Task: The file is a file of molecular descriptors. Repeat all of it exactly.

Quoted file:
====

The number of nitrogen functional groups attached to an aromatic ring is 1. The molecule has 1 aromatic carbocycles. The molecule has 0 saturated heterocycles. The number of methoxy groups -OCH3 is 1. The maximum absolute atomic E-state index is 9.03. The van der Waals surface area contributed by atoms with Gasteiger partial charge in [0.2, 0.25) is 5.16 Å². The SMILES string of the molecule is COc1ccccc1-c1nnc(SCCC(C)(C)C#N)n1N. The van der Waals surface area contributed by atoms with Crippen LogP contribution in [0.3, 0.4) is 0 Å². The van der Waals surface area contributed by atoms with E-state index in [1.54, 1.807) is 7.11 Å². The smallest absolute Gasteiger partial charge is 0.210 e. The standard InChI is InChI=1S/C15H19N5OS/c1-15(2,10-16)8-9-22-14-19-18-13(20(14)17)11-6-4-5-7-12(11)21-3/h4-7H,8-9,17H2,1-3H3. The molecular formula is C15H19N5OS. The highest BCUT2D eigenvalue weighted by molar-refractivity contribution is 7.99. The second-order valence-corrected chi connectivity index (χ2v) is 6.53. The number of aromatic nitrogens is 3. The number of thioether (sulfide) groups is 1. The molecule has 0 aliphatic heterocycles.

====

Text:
The number of nitrogen functional groups attached to an aromatic ring is 1. The molecule has 1 aromatic carbocycles. The molecule has 0 saturated heterocycles. The number of methoxy groups -OCH3 is 1. The maximum absolute atomic E-state index is 9.03. The van der Waals surface area contributed by atoms with Gasteiger partial charge in [0.2, 0.25) is 5.16 Å². The SMILES string of the molecule is COc1ccccc1-c1nnc(SCCC(C)(C)C#N)n1N. The van der Waals surface area contributed by atoms with Crippen LogP contribution in [0.3, 0.4) is 0 Å². The van der Waals surface area contributed by atoms with E-state index in [1.54, 1.807) is 7.11 Å². The smallest absolute Gasteiger partial charge is 0.210 e. The standard InChI is InChI=1S/C15H19N5OS/c1-15(2,10-16)8-9-22-14-19-18-13(20(14)17)11-6-4-5-7-12(11)21-3/h4-7H,8-9,17H2,1-3H3. The molecular formula is C15H19N5OS. The highest BCUT2D eigenvalue weighted by molar-refractivity contribution is 7.99. The second-order valence-corrected chi connectivity index (χ2v) is 6.53. The number of aromatic nitrogens is 3. The number of thioether (sulfide) groups is 1. The molecule has 0 aliphatic heterocycles.